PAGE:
Saturday, June 12, 2010

Lost opportunity? Part One

In the history of male homosexualities, the contemporary "gay" form is unique.

Male-with-male sex has taken the following forms:

1. initiatory sex between older and younger men, time limited, rule-bound, publicly institutionalized, with the express purpose of promoting the ideals of manhood espoused by the society. Ancient Greece is the most well-known example, along with the samurai, although some societies in Melanesia practice ritual sodomy as part of a larger set of initiation ceremonies and ordeals.

2. situational sex between men in all-male institutions: prisons, the military, monasteries, schools, etc. Although actual bonding can take place here, most of the participants would likely be involved with women, were they available.

3. transvestic sex. This is probably the most common version, world-wide and historically. It is a format which reflects or even mimics the male-female paradigm, in that it brings together dominant insertor males with submissive receptor males. Very often the power dynamic is expressed in age, social rank or class differences, or in pronounced styles of masculine/feminine presentation but the role of top and bottom is usually quite rigid, at least in public presentation. Examples are the pre-Stonewall "rough trade" and "queens" and the contemporary Latino "machos" and "locas"; I would include the AmerIndian "berdache" here as well. Typically the bottom is seen as feminized and therefore inferior, while the top can often maintain his social status and masculine honor because, regardless of the object, he is exercising the male role as phallic insertor.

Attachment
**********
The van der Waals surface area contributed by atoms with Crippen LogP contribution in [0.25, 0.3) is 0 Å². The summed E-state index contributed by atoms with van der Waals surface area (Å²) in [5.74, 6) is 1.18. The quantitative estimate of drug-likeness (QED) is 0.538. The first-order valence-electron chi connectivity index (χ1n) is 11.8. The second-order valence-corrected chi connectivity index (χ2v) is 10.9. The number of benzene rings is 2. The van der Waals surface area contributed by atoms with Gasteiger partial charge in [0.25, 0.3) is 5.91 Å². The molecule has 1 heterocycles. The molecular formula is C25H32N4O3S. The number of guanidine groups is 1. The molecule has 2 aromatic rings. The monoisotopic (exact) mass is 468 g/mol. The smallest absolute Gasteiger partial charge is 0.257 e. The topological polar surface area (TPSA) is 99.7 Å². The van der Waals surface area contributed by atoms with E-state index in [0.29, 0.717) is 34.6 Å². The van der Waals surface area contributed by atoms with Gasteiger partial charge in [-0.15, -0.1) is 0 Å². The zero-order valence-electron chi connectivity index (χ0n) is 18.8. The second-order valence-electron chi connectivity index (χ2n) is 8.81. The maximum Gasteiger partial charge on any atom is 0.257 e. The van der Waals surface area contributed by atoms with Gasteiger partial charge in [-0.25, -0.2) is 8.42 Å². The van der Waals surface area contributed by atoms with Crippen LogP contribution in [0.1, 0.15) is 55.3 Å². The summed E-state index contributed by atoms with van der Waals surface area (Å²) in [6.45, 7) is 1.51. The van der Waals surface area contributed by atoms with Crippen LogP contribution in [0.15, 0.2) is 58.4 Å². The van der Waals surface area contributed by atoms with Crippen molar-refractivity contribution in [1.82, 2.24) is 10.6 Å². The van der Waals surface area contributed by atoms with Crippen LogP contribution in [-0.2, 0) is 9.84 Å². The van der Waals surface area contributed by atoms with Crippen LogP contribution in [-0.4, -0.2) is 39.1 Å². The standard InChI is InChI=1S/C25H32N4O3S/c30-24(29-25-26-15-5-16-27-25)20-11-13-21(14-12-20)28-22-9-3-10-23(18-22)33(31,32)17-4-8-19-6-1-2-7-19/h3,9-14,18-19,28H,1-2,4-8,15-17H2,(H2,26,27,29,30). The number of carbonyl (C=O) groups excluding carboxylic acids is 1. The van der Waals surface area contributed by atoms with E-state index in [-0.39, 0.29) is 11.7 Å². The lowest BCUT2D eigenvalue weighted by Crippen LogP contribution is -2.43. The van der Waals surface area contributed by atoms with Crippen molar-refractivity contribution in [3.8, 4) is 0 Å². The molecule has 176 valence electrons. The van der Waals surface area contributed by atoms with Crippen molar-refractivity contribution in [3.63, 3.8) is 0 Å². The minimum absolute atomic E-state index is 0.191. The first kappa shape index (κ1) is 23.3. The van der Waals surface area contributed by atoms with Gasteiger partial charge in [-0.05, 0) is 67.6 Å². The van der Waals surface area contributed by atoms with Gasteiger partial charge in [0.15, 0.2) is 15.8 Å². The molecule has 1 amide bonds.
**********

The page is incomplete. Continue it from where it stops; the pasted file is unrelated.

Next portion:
4. gayness. Here we have adult males who lay claim, at least by implication, to adult male status and who also define themselves non-pathologically by "sexual orientation", a decisive or exclusive erotic interest in other adult males, and create publicly visible communities of like-minded men.

There appears to be no other form of male-male love like this prior to its beginnings in the 19th century in the West and its explosive growth in the later half of the 20th century.
This is not an initiatory age-structured practice, is not limited to all-male institutions, and does not create a dichotomous hierarchy of honorable masculine tops and shamed effeminate bottoms. As something new, it represented an opportunity for re-imagining male-male love.

Has it been?

To be continued.


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